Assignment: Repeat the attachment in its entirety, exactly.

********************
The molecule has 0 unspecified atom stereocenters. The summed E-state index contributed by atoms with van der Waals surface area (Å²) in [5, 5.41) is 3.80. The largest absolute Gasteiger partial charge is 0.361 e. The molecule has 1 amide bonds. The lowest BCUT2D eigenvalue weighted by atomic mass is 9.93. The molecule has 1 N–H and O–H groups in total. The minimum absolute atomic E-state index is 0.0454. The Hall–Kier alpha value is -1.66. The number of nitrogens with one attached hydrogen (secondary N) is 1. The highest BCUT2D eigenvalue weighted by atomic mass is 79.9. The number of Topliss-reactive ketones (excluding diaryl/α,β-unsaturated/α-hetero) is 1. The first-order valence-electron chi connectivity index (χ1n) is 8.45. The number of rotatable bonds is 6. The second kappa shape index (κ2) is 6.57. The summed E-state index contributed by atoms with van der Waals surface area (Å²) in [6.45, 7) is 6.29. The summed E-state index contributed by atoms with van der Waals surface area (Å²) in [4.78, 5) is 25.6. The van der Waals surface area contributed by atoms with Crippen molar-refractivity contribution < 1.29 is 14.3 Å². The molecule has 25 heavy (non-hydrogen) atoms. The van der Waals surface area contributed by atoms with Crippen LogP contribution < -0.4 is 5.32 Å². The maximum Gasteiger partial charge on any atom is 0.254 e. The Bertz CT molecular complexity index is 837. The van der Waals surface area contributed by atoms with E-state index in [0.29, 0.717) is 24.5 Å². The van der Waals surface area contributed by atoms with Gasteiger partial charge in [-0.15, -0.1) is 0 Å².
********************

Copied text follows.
The molecule has 0 unspecified atom stereocenters. The summed E-state index contributed by atoms with van der Waals surface area (Å²) in [5, 5.41) is 3.80. The largest absolute Gasteiger partial charge is 0.361 e. The molecule has 1 amide bonds. The lowest BCUT2D eigenvalue weighted by atomic mass is 9.93. The molecule has 1 N–H and O–H groups in total. The minimum absolute atomic E-state index is 0.0454. The Hall–Kier alpha value is -1.66. The number of nitrogens with one attached hydrogen (secondary N) is 1. The highest BCUT2D eigenvalue weighted by atomic mass is 79.9. The number of Topliss-reactive ketones (excluding diaryl/α,β-unsaturated/α-hetero) is 1. The first-order valence-electron chi connectivity index (χ1n) is 8.45. The number of rotatable bonds is 6. The second kappa shape index (κ2) is 6.57. The summed E-state index contributed by atoms with van der Waals surface area (Å²) in [6.45, 7) is 6.29. The summed E-state index contributed by atoms with van der Waals surface area (Å²) in [4.78, 5) is 25.6. The van der Waals surface area contributed by atoms with Crippen molar-refractivity contribution < 1.29 is 14.3 Å². The molecule has 25 heavy (non-hydrogen) atoms. The van der Waals surface area contributed by atoms with Crippen LogP contribution < -0.4 is 5.32 Å². The maximum Gasteiger partial charge on any atom is 0.254 e. The Bertz CT molecular complexity index is 837. The van der Waals surface area contributed by atoms with E-state index in [0.29, 0.717) is 24.5 Å². The van der Waals surface area contributed by atoms with Gasteiger partial charge in [-0.15, -0.1) is 0 Å².